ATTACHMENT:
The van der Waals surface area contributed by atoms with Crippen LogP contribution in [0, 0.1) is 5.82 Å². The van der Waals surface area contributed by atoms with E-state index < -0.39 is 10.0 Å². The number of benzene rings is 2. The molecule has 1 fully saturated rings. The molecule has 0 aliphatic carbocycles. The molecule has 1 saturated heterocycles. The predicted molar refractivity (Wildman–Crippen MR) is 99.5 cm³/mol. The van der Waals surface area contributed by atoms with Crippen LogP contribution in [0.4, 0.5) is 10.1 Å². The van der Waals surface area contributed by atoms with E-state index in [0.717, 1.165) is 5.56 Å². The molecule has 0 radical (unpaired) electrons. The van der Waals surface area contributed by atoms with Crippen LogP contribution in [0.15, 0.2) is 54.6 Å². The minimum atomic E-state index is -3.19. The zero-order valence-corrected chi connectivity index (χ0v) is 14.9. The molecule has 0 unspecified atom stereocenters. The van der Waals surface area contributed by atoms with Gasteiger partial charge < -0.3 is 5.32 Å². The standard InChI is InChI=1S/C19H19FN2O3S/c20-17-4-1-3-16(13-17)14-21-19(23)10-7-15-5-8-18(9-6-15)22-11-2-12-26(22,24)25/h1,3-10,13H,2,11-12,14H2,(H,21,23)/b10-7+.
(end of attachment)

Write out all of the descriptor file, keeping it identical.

The van der Waals surface area contributed by atoms with Crippen LogP contribution in [0, 0.1) is 5.82 Å². The van der Waals surface area contributed by atoms with E-state index < -0.39 is 10.0 Å². The number of benzene rings is 2. The molecule has 1 fully saturated rings. The molecule has 0 aliphatic carbocycles. The molecule has 1 saturated heterocycles. The predicted molar refractivity (Wildman–Crippen MR) is 99.5 cm³/mol. The van der Waals surface area contributed by atoms with Crippen LogP contribution in [0.4, 0.5) is 10.1 Å². The van der Waals surface area contributed by atoms with E-state index in [0.717, 1.165) is 5.56 Å². The molecule has 0 radical (unpaired) electrons. The van der Waals surface area contributed by atoms with Crippen LogP contribution in [0.15, 0.2) is 54.6 Å². The minimum atomic E-state index is -3.19. The zero-order valence-corrected chi connectivity index (χ0v) is 14.9. The molecule has 0 unspecified atom stereocenters. The van der Waals surface area contributed by atoms with Gasteiger partial charge < -0.3 is 5.32 Å². The standard InChI is InChI=1S/C19H19FN2O3S/c20-17-4-1-3-16(13-17)14-21-19(23)10-7-15-5-8-18(9-6-15)22-11-2-12-26(22,24)25/h1,3-10,13H,2,11-12,14H2,(H,21,23)/b10-7+.